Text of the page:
How employers should adapt to the emerging threat of long Covid
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How employers should adapt to the emerging threat of long Covid

How employers should adapt to the emerging threat of long Covid

It is key for employers to understand and address the challenges presented by long Covid in the workplace

Now that vaccines are widely available, talk of Covid-19 has lapsed into post-pandemic ruminations. We reflect on lessons learned for the most part. But on many fronts, we must deal with lingering effects. These are commonly economic, social, or commercial changes – new norms to which we must adapt to. But one such lingering issue that the region is going to have to come to terms with is Covid itself. Vaccinations, ingenious though they are, will not protect us from “long Covid”.

Long Covid, also referred to as “post-Covid condition”, persists in those who contracted the coronavirus and subsequently recovered. While many may have had slight or no symptoms previously, long Covid can come with hundreds of different complaints. The most common ones reported by patients and clinicians are shortness of breath, sluggish thinking (or “brain fog”) and fatigue. Others include anxiety, chest pain, fever, loss of smell and taste, and depression. People experience their symptoms for anywhere from three to nine months, but given the lifespan of the pandemic, there are a lot of unknowns.

The UAE was one of the most decisive countries in its response to the Covid pandemic, including in its action on vaccination. According to the UAE’s National Emergency Crisis and Disasters Management Authority, up to 100 per cent of the country has received at least one vaccine dose and more than 90 per cent are fully vaccinated. But even as things here return to normal, a UAE study held in conjunction with a Covid rehabilitation programme found many here to be struggling with long Covid.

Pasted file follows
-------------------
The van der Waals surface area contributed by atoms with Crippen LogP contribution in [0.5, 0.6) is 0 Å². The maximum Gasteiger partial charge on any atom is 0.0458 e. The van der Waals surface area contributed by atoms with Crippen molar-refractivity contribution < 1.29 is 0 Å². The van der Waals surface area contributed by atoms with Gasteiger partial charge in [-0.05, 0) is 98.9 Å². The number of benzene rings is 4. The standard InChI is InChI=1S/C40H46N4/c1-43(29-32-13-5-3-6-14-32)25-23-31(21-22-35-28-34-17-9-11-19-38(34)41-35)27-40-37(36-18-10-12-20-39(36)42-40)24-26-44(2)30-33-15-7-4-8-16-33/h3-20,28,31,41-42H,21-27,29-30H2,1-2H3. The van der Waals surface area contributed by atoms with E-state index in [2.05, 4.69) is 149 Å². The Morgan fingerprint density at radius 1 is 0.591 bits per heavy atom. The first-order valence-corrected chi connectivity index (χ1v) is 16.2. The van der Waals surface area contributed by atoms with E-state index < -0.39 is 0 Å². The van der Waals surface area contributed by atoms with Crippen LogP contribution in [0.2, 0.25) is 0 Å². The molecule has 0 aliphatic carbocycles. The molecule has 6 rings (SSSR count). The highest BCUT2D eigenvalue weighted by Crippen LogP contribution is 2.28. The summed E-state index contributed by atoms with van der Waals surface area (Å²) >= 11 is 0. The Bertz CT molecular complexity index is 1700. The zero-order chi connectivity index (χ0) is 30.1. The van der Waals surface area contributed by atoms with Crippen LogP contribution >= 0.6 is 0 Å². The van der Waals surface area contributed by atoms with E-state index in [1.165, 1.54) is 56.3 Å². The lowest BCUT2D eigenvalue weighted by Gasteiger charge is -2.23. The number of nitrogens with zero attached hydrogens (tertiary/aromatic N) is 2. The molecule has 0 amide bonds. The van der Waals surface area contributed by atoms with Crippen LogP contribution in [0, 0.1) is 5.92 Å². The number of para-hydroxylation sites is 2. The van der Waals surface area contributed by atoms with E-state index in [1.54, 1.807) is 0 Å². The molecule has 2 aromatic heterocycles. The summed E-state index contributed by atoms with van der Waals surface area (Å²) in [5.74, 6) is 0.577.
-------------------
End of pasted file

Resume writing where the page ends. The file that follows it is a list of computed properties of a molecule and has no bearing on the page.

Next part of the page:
Employer response
Long Covid has wide implications for society, and not just for the medical professionals who diagnose and treat it. In the workplace, people living with this long-term ailment will be less productive because long Covid affects their wellbeing and their ability to focus. Employers across the region will need to assess how they maintain a supportive, inclusive environment to deal with this issue.

As fatigue and breathlessness are two of the most common symptoms, employers should be aware that job performance is bound to be impacted. Commuting alone can sap a sufferer of their energy reserves. Long Covid has a long reach. It can invade many different parts of the body, affecting the nervous and respiratory systems, the heart, the lungs, and more. Long Covid sufferers must also deal with a range of mental health issues on top of their physical symptoms. And often, long Covid not only varies in its effects from patient to patient but can change from day to day within a given sufferer.